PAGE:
Saturday, 24 March 2012

The CT Scan that was not to be and the Operation

Arriving at Royal Columbian

The transfer was pretty straightforward, and honestly getting there was a bit of a daze. I remember my friend Paige coming to see me at the Eagleridge ER and talking for a bit, and a couple of hours later the ambulance had come through and I was transferred to  RCH.  I was taken straight to the surgical ward, which should've given me an indication of what was in store. At this point we were still under the impression we were going to get the CT scan, or better yet an MRI.

A couple of hours later however, both the admitting obgyn, Dr. B, and another obgyn, Dr. U. came to see us. They let us know that they had gotten the ultrasound and information, and that based on that I wouldn't be going to either the CT scan or the MRI, as they would instead be taking me into surgery.  They felt that waiting for imagining would only delay treatment, and that at this point this would not really be in my best interests. We, of course, gave the go ahead... what else was there to do? I signed the consent forms, and was told that as it -looked- to be an ovarian cyst I might lose the ovary, but that was fine by me as I'd already made peace with that thought.  They would be doing the whole thing via laparoscopy if possible, only doing a laparotomy if necessary. They thought they could get everything out vie the first though, which would make recovery easier.   I gave the go ahead and let them know that if anything else needed to come out I was okay with that too.

We were told that they would try and find us a surgery spot in the next 6-8 hours. We called my mom and sister and let them know that as I would be going into surgery, could they look after our son? This was monday morning, and I was incredibly glad that was the week that the teachers had called a strike for Mon-Wed, as that meant that our son might not miss much school. The next two weeks were Spring Break, so I would have time to recover and he could go have fun with his other grandparents while I did.

Plans arranged, it was only about 15 minutes later that the doctors came in again... to inform us that they would  be wheeling me into surgery in half an hour!! So much for 6-8 hours. Although relieved, worry also set in. Clearly things were more urgent than we'd been led to believe thus far.

Half an hour or so later, off I went. Chris was told I'd be out in about 1-1/2 hours, so we'd see him them.

The Operation's Aftermath

I've only had a couple of operations in my life, but sedation seems to hit me hard. I remember coming out of it and throwing up, being wrapped like a burrito in blankets after I complained that I was cold. I remember my husband there, briefly.

When I woke up later, it was in stages.  I was still in the OR recovery room, listening to the nurse call up for people to take me up to my room. I wasn't quite awake yet, but  I was pretty alert; her words drifted in and out, and gave me the first idea that things hadn't been quite as expected. From her I surmised that  draining the cyst hadn't been as straightforward as expected; in fact, it wasn't liquid at all but a thick Jello-like substance. They had drained close to three LITERS of the stuff out of my abdomen. An ovary had come out alongside the cyst, and upon first looking at my organs after that they'd seen my appendix was enormous -- so they had called in a general surgeon, who performed an apendectomy on the spot as well. In the end the operation took a bit over three hours, I'm told.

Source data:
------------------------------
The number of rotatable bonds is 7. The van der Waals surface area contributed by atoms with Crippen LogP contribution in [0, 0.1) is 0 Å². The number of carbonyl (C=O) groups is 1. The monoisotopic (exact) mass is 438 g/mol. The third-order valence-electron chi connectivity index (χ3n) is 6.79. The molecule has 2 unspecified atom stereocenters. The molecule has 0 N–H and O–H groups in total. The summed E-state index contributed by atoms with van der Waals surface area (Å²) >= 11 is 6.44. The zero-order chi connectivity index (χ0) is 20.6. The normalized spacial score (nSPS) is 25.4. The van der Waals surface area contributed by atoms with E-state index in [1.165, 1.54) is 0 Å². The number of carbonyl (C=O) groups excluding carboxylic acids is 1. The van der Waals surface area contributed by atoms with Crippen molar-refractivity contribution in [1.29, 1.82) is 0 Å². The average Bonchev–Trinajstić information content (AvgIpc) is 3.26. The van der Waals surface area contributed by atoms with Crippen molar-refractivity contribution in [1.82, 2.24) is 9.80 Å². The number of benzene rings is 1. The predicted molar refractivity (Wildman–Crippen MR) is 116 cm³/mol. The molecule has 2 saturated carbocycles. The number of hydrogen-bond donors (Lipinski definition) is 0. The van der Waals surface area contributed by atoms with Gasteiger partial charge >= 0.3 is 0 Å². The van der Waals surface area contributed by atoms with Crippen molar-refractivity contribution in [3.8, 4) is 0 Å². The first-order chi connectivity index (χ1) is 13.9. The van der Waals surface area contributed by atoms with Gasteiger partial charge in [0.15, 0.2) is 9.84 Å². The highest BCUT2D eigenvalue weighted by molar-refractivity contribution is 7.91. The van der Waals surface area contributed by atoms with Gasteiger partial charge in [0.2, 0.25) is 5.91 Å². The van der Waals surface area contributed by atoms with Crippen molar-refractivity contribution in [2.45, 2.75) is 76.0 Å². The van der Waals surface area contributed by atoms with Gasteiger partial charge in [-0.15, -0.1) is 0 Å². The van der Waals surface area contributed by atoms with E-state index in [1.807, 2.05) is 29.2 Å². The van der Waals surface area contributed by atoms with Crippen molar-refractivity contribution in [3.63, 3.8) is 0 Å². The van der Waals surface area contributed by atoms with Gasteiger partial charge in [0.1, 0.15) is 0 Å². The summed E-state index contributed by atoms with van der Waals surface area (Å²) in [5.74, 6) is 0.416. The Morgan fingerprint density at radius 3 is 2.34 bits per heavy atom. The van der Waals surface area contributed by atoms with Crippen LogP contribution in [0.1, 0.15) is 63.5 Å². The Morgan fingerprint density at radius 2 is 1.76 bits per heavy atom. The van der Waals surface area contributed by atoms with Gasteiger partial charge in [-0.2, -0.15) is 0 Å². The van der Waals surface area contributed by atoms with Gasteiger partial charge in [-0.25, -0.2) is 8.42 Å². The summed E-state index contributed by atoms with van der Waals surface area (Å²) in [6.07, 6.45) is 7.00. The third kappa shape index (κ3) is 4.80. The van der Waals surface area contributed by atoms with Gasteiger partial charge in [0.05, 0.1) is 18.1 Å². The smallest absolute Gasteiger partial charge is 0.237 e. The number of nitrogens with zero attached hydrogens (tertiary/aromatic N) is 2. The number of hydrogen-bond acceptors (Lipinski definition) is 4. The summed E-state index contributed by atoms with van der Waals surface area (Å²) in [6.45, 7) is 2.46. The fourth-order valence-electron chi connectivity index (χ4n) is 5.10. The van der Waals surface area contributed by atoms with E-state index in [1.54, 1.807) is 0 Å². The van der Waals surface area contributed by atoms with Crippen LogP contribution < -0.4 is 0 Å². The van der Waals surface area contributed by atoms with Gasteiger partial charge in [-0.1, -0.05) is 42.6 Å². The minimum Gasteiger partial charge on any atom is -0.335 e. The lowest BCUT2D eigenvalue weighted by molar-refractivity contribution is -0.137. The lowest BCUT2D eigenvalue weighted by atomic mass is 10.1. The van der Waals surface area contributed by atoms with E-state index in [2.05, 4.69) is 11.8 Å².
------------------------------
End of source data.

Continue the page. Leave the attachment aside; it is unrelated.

They came in and wheeled me out. I was too out of it to ask anything, and drifted off to sleep.

Early the next morning I was awake, and both Dr. B and Dr. U came by to see me.  They told me about the jello-like ooze, the ovary and  appendix that had been taken out. Apparently one more surgery was also done to repair the umbilical hernia caused by the pressure of the cyst on my abdomen. I was told that they were going to send in the pathology of the jello to the lab, and await results... because they suspected it was something that behaved -like- a cancer, they would also be referring me for follow up at the Vancouver Cancer Centre. My omentum and right ovary were also taken over by the slime, but they hadn't removed them; taking that other ovary would've put me into premature menopause, something they were trying to avoid for the moment being.

It was a lot to take in.  Chris wasn't there, so they left me to digest the news, which I shared  with Chris once he got in. It was a lot to digest, but not cause for panic yet. I had to get over my current surgeries and get home to rest and recover, and we had a follow up with Dr. U for check up 10 days later, at which time  the pathology should be in and we would know how to best proceed ... AND we still had the scheduled CT scan on March 13th ( the next week) if I was feeling well enough to go.


  1. So Saddened by the news of your diagnosis. Have your life turned upside down from one moment to the next. Take the advice of your very wise friend and live each day as it comes. You can do it.
    You have a very fine and loving family, let them help. It will help you concentrate on yourself and it will help them be a part of your treatment. Most of all believe it will get better. Positiveness is almost as agressive as quimo in fighting illness.
    Please know we are thinking of you often and if we can help, we will.
    Wilma (and Arnoldo)

  2. I’m sorry hear that. It is not easy to deal with an operation, at first. But I know you’re able to make it through. You’re a strong and courageous woman. Just believe that everything’s gonna be alright. It’s better that you had it removed before it turned to something unbearable.

    Julio Loose